Taking their shot
Entering its 12th season, CBC's venerable reality show Dragons' Den is still drawing hundreds of aspiring entrepreneurs and hundreds of thousands of viewers
The other day in the atrium of the CBC Broadcasting Centre, Samantha Montpetit-Huynh stepped toward a trio of TV producers and stripped off her top.
Just below her shiny black bra, her abdomen was wrapped in what seemed to be a matrix of tensor bandages. It was, she said with an assertive smile, part of the Ab System by Bellies Inc., a $137 program for pregnant and postpartum women to help combat what she called "the dreaded mummy tummy."
She had an engaged listener in Michelle MacMillan, a producer with CBC-TV's Dragons' Den who was on her very first day back from maternity leave.
It was Day 1 of auditions for the next season of the popular reality show, in which small-business owners pitch themselves to a panel of five Canadian venture capitalists. Now in its 11th season, Dragons' Den still pulls in about 600,000 viewers an episode. If that's a fraction of its historic best ratings, it's back in the news now that Kevin O'Leary, who made for an especially sharp-tongued Dragon during his eight seasons on the show, is in the race for leader of the federal Conservative Party of Canada.
And after all these years, they're still trooping up to Studio 40 on the tenth floor of the CBC Broadcasting Centre: The hopeful and the hard-nosed, the crafty and the oblivious, their dreams and sometimes their nest eggs banking on four minutes of national airtime. Many walk away forlorn, roadkill among the bickering Dragons. "You come in, you have a lot of great things to say, but the Dragons are ultimately, like, five egomaniacs with all the money," one producer cautioned a pitcher. "So you also have to then appeal to them. You need them. So you need to go both ways."
Some do strike handshake deals, even if nothing is certain once the cameras are turned off: As the Report on Business's Tim Kiladze noted in a recent article about O'Leary, only about one-third of the on-air deals actually close.
Still, last weekend 46 companies trooped down to CBC Headquarters to take their shot on the first of 36 days of auditions in which producers will hear an estimated 1,500 pitches over the next month and a half, from Vancouver to Fort McMurray, Alta., Windsor, Ont., Belleville, Ont., Fredricton, Halifax, Charlottetown, Montreal, Regina, Winnipeg, Niagara Falls, Ont., and many other cities.
The pitches ranged from work gloves that can be used on touchscreens to fast-food joints to handcrafted furniture to apps and a "virtual veterinary consultation" business, which seemed to especially impress one pet-owning producer.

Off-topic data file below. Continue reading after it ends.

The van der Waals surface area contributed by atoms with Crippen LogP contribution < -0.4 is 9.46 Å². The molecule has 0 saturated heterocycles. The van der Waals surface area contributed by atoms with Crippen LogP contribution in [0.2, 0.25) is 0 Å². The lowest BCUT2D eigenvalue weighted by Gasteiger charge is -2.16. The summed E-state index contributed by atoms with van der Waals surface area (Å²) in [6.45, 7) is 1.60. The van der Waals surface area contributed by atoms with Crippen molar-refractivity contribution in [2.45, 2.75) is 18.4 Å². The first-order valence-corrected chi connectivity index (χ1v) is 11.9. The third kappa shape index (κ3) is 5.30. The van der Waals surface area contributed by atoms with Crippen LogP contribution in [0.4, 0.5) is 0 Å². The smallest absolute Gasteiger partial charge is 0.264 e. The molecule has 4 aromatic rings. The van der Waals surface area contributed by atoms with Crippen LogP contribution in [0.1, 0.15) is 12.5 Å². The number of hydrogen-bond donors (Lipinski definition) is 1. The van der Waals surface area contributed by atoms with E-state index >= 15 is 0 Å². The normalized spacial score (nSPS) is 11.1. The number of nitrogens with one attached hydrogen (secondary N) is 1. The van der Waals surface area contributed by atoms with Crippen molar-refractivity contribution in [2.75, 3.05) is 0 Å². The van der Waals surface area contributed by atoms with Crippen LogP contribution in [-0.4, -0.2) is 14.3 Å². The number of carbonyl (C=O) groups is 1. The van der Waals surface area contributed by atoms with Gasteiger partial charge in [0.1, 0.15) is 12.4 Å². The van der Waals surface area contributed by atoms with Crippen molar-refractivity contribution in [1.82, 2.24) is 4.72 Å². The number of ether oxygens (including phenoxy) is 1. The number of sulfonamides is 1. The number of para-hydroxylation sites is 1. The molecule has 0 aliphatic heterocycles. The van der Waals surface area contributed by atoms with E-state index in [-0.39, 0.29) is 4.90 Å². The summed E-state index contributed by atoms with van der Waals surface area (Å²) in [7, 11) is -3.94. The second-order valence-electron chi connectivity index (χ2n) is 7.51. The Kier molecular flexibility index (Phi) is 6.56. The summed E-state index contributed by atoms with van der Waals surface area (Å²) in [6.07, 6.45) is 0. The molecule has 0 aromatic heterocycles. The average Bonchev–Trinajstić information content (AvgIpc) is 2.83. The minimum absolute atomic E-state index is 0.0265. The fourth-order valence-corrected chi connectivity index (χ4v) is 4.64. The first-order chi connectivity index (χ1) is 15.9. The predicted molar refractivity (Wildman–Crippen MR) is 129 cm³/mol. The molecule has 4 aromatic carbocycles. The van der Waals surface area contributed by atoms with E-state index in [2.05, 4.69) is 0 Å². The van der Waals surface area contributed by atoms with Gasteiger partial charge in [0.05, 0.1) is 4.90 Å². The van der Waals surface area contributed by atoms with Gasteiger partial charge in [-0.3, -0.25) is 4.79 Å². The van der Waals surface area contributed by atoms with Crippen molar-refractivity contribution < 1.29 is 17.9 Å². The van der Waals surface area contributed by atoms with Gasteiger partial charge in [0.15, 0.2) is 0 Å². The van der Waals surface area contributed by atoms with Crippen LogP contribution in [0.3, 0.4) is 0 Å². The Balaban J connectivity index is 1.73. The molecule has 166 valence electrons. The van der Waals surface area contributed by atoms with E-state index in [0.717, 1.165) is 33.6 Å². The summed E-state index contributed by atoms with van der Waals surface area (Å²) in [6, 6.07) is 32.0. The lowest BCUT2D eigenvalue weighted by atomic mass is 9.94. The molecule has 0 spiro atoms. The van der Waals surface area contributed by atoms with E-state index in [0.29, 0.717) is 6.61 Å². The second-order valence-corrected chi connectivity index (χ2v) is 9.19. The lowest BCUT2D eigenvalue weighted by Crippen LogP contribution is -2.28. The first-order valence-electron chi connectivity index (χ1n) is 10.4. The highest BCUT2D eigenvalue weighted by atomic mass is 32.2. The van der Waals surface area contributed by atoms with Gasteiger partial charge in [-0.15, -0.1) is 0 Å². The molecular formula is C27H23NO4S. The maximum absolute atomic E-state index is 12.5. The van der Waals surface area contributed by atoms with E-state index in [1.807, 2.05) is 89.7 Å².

One man brought in a hockey visor, into which a couple of hundred small holes had been drilled. "What I invented here is a non-fogging visor," he claimed. He handed it over to a producer, who breathed on it and said curtly, "Seems like it fogs up." The man nodded. "A little bit, a little bit," he acknowledged. "It can use some R&D."
Some of the wacky pitches had surprising traction. Derrick Wyss, a GO Transit bus driver from Hamilton, brought along four friends to demonstrate an invention he called Fence in a Bag, which involved telescopic poles and a long length of fabric. They unfurled the 40-foot fabric, studded with holes that looked like film sprockets along the sides to enable the fabric to be folded into a barrier of varying lengths, across a corner of the atrium as Wyss outlined its possible uses.
"Business could use it as a banner at outdoor events. It's great for covering gaps on an existing fence, and it can help prevent kids or pets from running onto the road after their toys. It's a snow fence, a tree wrap, privacy wind-barrier and a sun shelter," he said. "Police can use it to have privacy for a murder scene. You can haul bodies from your house to the trunk of your car." The producers chuckled, and he added: "It is good to help prevent geese attacks. If they can't see you, the geese won't attack you. I did some research on that one."
Wyss had come up with the idea during a camping trip about five years ago, he said, when he saw some pets getting tangled up in ropes their owners were using to keep them on a campsite. "I said, surely there's got to be something out there. But there's nothing like it on the market."
That light-bulb moment is what keeps the hopefuls coming back to Dragons' Den.
Some, though, are happy to reinvent the tried-and-true for a new generation. A couple of tables away, a flamboyant-looking fellow in a grey fedora atop a mop of brown curls pulled out a deck of cards and launched into a Seussian-sounding sales pitch, as a mid-Atlantic accent wafted in and out of his speech. "I am a prognosticator, a prestidigitator, a magician, illusionist – and some would say delusionist, I'm quite certain they'd say. I am a miiind reader." His name was David Michael Lee, he said, and he goes by the name of the Black Hatter. (He had to wear his grey one, he said, because a bird had pooped on his black one that morning as he'd been leaving the house; he hoped it was an omen.) He was asking, he said, for $25,000 "for 50 per cent of me, as a magician, until the Dragons double their money back."
He performed a mind-reading trick and a couple of nifty card tricks that prompted Don Cook, one of the producers, to beam like a giddy child, while his colleague, Bernice Kim, was impressed, though a little cooler. They asked Lee about his business model, and he explained that he was looking for funding for a cross-country tour. "We haven't had a major famous Canadian magician since Doug Henning in the seventies and early eighties," he noted. "I have his hair."
The producers thanked him for his pitch, and, as Lee turned to leave, Kim asked whether he could tell her what she was thinking at that moment. He paused, seemed to listen to the spirits, and declared: "I will go on Dragons' Den. Thank you very much!"